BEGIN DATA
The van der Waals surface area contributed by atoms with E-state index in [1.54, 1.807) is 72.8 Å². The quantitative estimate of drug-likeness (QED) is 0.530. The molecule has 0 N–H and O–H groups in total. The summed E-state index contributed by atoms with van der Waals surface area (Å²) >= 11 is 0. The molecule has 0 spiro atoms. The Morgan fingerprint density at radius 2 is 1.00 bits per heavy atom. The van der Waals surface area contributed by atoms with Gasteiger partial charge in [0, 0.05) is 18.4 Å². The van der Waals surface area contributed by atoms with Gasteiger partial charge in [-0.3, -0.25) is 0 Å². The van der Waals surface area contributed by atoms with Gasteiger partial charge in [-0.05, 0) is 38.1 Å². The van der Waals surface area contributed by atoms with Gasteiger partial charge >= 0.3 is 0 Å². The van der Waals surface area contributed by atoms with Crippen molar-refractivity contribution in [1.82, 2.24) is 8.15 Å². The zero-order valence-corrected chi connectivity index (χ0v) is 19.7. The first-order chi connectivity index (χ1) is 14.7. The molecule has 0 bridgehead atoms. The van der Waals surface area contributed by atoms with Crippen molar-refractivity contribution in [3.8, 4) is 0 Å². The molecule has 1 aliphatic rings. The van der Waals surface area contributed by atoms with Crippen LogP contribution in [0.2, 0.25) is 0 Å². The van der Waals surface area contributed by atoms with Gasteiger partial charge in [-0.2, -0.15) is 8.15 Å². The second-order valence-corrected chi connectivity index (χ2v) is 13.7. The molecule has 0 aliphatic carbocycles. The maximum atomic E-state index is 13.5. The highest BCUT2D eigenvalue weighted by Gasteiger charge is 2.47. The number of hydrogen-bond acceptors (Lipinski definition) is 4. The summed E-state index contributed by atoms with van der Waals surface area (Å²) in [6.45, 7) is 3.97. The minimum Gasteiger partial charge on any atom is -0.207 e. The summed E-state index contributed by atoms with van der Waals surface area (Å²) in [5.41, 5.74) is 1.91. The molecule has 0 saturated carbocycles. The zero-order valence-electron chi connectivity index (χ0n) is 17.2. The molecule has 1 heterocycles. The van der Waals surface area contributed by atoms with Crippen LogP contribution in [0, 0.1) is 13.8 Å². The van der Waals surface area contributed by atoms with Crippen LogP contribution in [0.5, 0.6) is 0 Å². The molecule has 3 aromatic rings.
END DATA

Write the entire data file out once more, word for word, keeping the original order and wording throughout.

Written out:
The van der Waals surface area contributed by atoms with E-state index in [1.54, 1.807) is 72.8 Å². The quantitative estimate of drug-likeness (QED) is 0.530. The molecule has 0 N–H and O–H groups in total. The summed E-state index contributed by atoms with van der Waals surface area (Å²) >= 11 is 0. The molecule has 0 spiro atoms. The Morgan fingerprint density at radius 2 is 1.00 bits per heavy atom. The van der Waals surface area contributed by atoms with Gasteiger partial charge in [0, 0.05) is 18.4 Å². The van der Waals surface area contributed by atoms with Gasteiger partial charge in [-0.3, -0.25) is 0 Å². The van der Waals surface area contributed by atoms with Gasteiger partial charge in [-0.05, 0) is 38.1 Å². The van der Waals surface area contributed by atoms with Gasteiger partial charge >= 0.3 is 0 Å². The van der Waals surface area contributed by atoms with Crippen molar-refractivity contribution in [1.82, 2.24) is 8.15 Å². The zero-order valence-corrected chi connectivity index (χ0v) is 19.7. The first-order chi connectivity index (χ1) is 14.7. The molecule has 0 bridgehead atoms. The van der Waals surface area contributed by atoms with Crippen molar-refractivity contribution in [3.8, 4) is 0 Å². The molecule has 1 aliphatic rings. The van der Waals surface area contributed by atoms with Crippen LogP contribution in [0.2, 0.25) is 0 Å². The van der Waals surface area contributed by atoms with Gasteiger partial charge in [-0.2, -0.15) is 8.15 Å². The second-order valence-corrected chi connectivity index (χ2v) is 13.7. The molecule has 0 aliphatic carbocycles. The maximum atomic E-state index is 13.5. The highest BCUT2D eigenvalue weighted by Gasteiger charge is 2.47. The number of hydrogen-bond acceptors (Lipinski definition) is 4. The summed E-state index contributed by atoms with van der Waals surface area (Å²) in [6.45, 7) is 3.97. The minimum Gasteiger partial charge on any atom is -0.207 e. The summed E-state index contributed by atoms with van der Waals surface area (Å²) in [5.41, 5.74) is 1.91. The molecule has 0 saturated carbocycles. The zero-order valence-electron chi connectivity index (χ0n) is 17.2. The molecule has 1 heterocycles. The van der Waals surface area contributed by atoms with Crippen LogP contribution in [0, 0.1) is 13.8 Å². The van der Waals surface area contributed by atoms with Crippen LogP contribution in [0.5, 0.6) is 0 Å². The molecule has 3 aromatic rings.